Jenni Miller April 19, 2013
Jane Campion’s “Top of the Lake” is an overwhelming experience. Maybe not if it’s taken in one-hour chunks, which is how it aired on the Sundance Channel, but if you watch it on Netflix Instant in one fell swoop, you’re liable to emerge on the other side with your head still in the foggy clouds of New Zealand. I can only imagine how anyone seeing it at Sundance earlier this year felt after sitting through all 353 minutes with nothing to interrupt the immersion save for the occasional bathroom break.
The simplest way to describe the plot sounds like the makings of a really long “Law and Order: SVU” episode: A 12-year-old named Tui tries to drown herself in a lake, and it’s only after she’s rescued that the adults around her notice she’s five months pregnant. The nearly silent pre-teen rides off into the wilderness on a horse with nothing but some supplies, a shotgun, and her snappy Chihuahua at her side. And that’s when Campion and Gerard Lee’s story goes sprawling in every direction, much like the mountains and bush surrounding Tui’s small hometown of Lake Top.
Detective Robin Griffin, played by “Mad Men” star Elisabeth Moss, is visiting her dying mother when the head of the Queenstown Police Station, Al Parker, calls on her to help with the investigation. Right away, Robin’s thrust back into the uber-masculine environment she grew up in, a murky stew of hard drugs and shotguns presided over by Tui’s grizzled dad Matt. In a poor town bristling with barely sublimated sexual rage, Matt is the scariest of them all — an impressive feat, but given that Peter Mullen has convincingly played psychos in approximately all of his prior roles, it’s not hard to believe.
At the edge of the town lies Paradise, a little plot of land that Matt was meaning to buy. His mother is buried there, and he likes to flagellate himself with the belt he leaves draped on top of her grave (as you do). One morning, like magic, a compound full of New Age-y women settle on the property in packing containers. Holly Hunter, who won an Oscar for her performance in Campion’s “The Piano,” plays their reluctant leader GJ. She has no time for these women who sit around her meditating or prattling on about their ex-husbands (or, in one woman’s case, her pet chimp that attacked her best friend and had to be put down).
“Searchers search. All the bitches here are searching for love. And when they don’t find that, for enlightenment. They don’t find anything. Not one of them,” she declares in just one of many bizarre monologues. With her white hair and genderless clothes, GJ is not a welcome sight to the men of Lake Top, especially Matt. When Tui stops by, she tells the girl she has a time bomb inside of her. GJ is not one for small talk or coddling; she is, if anything, anti-mystical, instead directing the women to listen to their bodies, whether it’s to learn how to give birth or how to die. We are not our bodies and death is “just a reshuffling of atoms,” she says.
And then there’s Matt’s third son Johnno, Robin’s teen sweetheart played by Thomas M. Wright. She finds him living in the woods in a tent or carrying on with a variety of women in town. He’s tall and lanky, tattooed and tortured by his years in jail and as an addict. It’s hard to not to root for these old flames to hook up again, even though Robin’s mom (who is dying of cancer, for God’s sake), begs her not to.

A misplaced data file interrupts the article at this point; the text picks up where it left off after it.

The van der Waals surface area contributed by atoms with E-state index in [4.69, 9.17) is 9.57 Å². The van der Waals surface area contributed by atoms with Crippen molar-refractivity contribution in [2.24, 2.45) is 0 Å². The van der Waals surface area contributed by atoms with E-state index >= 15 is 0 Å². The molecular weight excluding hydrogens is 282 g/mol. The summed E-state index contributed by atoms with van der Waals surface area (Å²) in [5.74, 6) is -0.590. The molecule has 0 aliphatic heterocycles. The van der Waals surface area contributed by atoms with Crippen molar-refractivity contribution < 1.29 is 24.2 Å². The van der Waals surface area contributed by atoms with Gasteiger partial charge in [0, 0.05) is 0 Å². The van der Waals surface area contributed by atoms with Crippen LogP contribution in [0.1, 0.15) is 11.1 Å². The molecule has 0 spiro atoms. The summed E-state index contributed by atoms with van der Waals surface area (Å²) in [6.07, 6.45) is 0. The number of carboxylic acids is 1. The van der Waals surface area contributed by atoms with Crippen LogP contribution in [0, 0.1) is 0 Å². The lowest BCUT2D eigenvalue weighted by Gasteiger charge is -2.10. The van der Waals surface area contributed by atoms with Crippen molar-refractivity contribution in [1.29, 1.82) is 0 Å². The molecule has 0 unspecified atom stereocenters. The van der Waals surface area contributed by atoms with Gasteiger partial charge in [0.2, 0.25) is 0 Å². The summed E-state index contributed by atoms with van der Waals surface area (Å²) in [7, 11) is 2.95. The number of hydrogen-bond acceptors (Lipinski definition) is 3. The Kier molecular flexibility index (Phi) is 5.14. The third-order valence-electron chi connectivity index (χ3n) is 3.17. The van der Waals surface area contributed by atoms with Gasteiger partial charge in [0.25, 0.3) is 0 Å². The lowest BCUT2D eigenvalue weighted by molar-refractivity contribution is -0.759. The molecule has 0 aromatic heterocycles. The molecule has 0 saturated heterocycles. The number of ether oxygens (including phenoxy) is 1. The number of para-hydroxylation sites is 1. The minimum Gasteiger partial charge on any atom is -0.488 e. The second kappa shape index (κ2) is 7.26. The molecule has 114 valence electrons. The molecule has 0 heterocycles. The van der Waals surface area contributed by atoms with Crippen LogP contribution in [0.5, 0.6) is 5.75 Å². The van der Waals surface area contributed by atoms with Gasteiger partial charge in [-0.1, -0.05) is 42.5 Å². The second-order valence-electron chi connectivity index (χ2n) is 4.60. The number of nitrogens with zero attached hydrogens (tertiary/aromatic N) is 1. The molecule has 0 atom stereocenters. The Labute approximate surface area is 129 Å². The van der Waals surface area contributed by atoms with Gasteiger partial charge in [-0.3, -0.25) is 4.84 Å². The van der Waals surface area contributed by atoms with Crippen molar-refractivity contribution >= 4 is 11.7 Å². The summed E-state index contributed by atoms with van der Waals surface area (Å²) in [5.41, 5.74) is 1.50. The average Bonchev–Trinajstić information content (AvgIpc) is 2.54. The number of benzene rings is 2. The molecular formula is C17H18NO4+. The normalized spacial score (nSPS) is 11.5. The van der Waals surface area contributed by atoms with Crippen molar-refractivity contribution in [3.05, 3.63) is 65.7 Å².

“Top of the Lake” could be a two-hour crime procedural, or a feature on the search for a modern female identity, or even how the sins of the parents are visited upon the children. Luckily, it’s got plenty of time to stretch out and stay awhile so we can fully explore these fascinating, imperfect characters. It’s romantic and incredibly sexy, it’s terrifying and violent, and it’s so raw it chafes. Cable TV has been well-established as a safe haven for actresses that are no longer interested in or perhaps have aged out of Hollywood’s flimsy offerings, but “Top of the Lake” is probably the only top-tier TV series in recent memory that has such strong roots in female filmmaking.
“Top of the Lake” couldn’t be more different stylistically than much of Campion’s past work, from the weird and colorful “Sweetie” to period pieces like “The Portrait of a Lady” and the exquisite “Bright Star.” You can see echoes of these characters across the ages, though. “Sweetie” star Geneviève Lemon appears here as Bunny, a rich woman whose husband left her for a much younger woman. In one striking scene, she goes to the town bar, drops cash on the counter, and tells the slack-jawed men drinking beer it’s for “a f*ck” that will only last seven minutes and to meet her upstairs.
The time constraint is so she won’t get romantically attached — orders from GJ. The female characters are wildly complicated and uninhibitedly sensual in all manners of the word; even innocent Tui becomes a hissing animal when cornered. While most of the men at Lake Top are dangerous — even Robin’s mom’s boyfriend gets a little punchy when he’s drunk — Johnno is the outsider, and the most tender. Mullan might physically resemble Harvey Keitel in “The Piano,” but it’s Wright that channels Keitel’s bare, blunt desire.
“Top of the Lake” is the flip side of recent Australian films like “Snowtown” and “Animal Kingdom.” (All three share the same cinematographer, Adam Arkapaw.) “Snowtown” and “Animal Kingdom” are tightly wound thrillers that take place in towns like Lake Top, populated by men like Matt and his cronies. The crime family in “Animal Kingdom” is run by a woman (the marvelous Jacki Weaver), but we don’t get to see too much of her inner life. Jane Campion has rescued them, given them their own lives, and then armed them to the teeth.
“Boom,” as GJ told Tui. “Boom.”
Categories: ColumnsTags: Elisabeth moss, Filminism, Jane campion, Netflix, Top of the Lake, Tv